Hello, recently I stumbled on to a site, I think Canadian, where the writer indicated that he has used three deep hive bodies, instead of two, on his many hives and because of that has not had any swarming in many years. Unfortunately I cannot find the site again. Does anyone have any opinion on this ???? It makes sense because it would eliminate the possibility of crowding. Also does anyone recognize the web site, if so let me know. Thanks Peter8/31/11 I found the web site with the info on 3 deep hive bodies and additional ventilation. It is beeworks.com. The author has redesigned the hives to a square configuration instead of rectangular and has added special ventilation to the top of the hive. Very interesting reading. If you access the site look at the D E Hive details section. Finally I will be able to sleep tonight. I don't intend to build square boxes but the three hive bodies and additional ventilation might be worth a try next spring. I hope everyone is recovering from the Hurricane, a real mess. Peter
VT Bee Blog
Welcome to the Vermont Bee Blog...
Thoughts about beekeeping and beekeepers in Vermont along with links to local and national stories of interest. While most articles are public, VBA members who login to the site will have access to additional articles and features.
Hello everyone. I discovered, with the help of Steve Parise, that I had some mites in my hives. I ordered some MAQS, Mite Away Quick Strips, and thought I would let you know how things went. I placed the patties in the hives a week ago. I have not disturbed the hives since placing, per the directions.
I did have a small amount of bearding on one of the hives the following day but the bees kept coming and going as usual, this was expected. There are questions as to whether the paper has to be removed after the treatment. It is apparent that the bees take care of this themselves, there are little white specs of paper, and a few bigger pieces on the ground in front of the hives.
Pretty cool. Anyway, as advertised I do not see any apparent harm to the hives and am confident that the formic acid has taken care of the infestation. Due to the possibility of thunder storms today I have not looked in the hives, perhaps tomorrow.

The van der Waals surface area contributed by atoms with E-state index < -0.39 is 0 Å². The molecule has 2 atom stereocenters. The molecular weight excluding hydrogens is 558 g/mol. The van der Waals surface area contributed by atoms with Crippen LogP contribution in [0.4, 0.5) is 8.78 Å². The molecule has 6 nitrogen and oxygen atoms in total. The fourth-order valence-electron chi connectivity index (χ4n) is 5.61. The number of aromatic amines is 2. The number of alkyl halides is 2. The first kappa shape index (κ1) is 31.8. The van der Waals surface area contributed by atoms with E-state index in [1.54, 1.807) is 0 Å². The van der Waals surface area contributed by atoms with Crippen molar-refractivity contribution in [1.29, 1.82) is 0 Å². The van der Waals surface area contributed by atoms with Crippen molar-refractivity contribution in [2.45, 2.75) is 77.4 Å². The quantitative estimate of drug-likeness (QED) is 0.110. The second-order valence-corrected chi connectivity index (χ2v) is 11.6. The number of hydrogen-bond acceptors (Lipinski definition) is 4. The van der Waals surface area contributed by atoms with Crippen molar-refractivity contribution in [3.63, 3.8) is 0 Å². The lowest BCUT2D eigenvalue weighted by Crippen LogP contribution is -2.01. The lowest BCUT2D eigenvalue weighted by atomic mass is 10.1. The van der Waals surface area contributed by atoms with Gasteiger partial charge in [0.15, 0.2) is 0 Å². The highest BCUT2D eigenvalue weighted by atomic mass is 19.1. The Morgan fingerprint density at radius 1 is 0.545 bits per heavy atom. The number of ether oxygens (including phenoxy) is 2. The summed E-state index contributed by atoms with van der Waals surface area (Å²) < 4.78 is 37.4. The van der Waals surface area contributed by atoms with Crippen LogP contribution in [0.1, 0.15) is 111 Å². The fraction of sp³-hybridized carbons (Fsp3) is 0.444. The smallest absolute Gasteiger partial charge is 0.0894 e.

If I do discover a problem I will update, however I do not expect any problems. Perhaps the MAQS will be the answer to the Mite problem.
New Beekeeping Grant Lessons Learned
New beekeepers have lots of lessons to learn and experienced beekeepers have even more lessons to learn: beekeeping is all about learning. In the spring of 2010 through the spring of 2011 the Vermont Beekeepers Association worked with the Vermont Agency of Agriculture Food and Markets to procure funds from the USDA Specialty Crop Development Block Grant to fund new beekeeper's start up costs for 17 Vermonters.
One of the requirements of this grant was for the new beekeepers to share the top five things that they learned. These are compiled below in no particular order. I think you'll agree that these beekeepers have a sense of humor and learned quite a bit in their first year.
...and You Can Help!
Two of Vermont's signature crops get the spotlight Sept. 10 on Vermont Public Television when chef Sean Buchanan hosts an all-new, live "VPT Cooks: Apples & Honey." Sean will be joined by local cooks demonstrating their favorite sweet and savory recipes using fresh Vermont apples and honey.
That's where you come in. VPT is looking for favorite home recipes featuring apples or honey, We'll use them in the program's companion cookbook during our live fundraising broadcast. Dont be shy - we want your favorites! It's a great opportunity to get a little recognition (recipe donors are cited in the book), and to share your favorite dishes with your neighbors.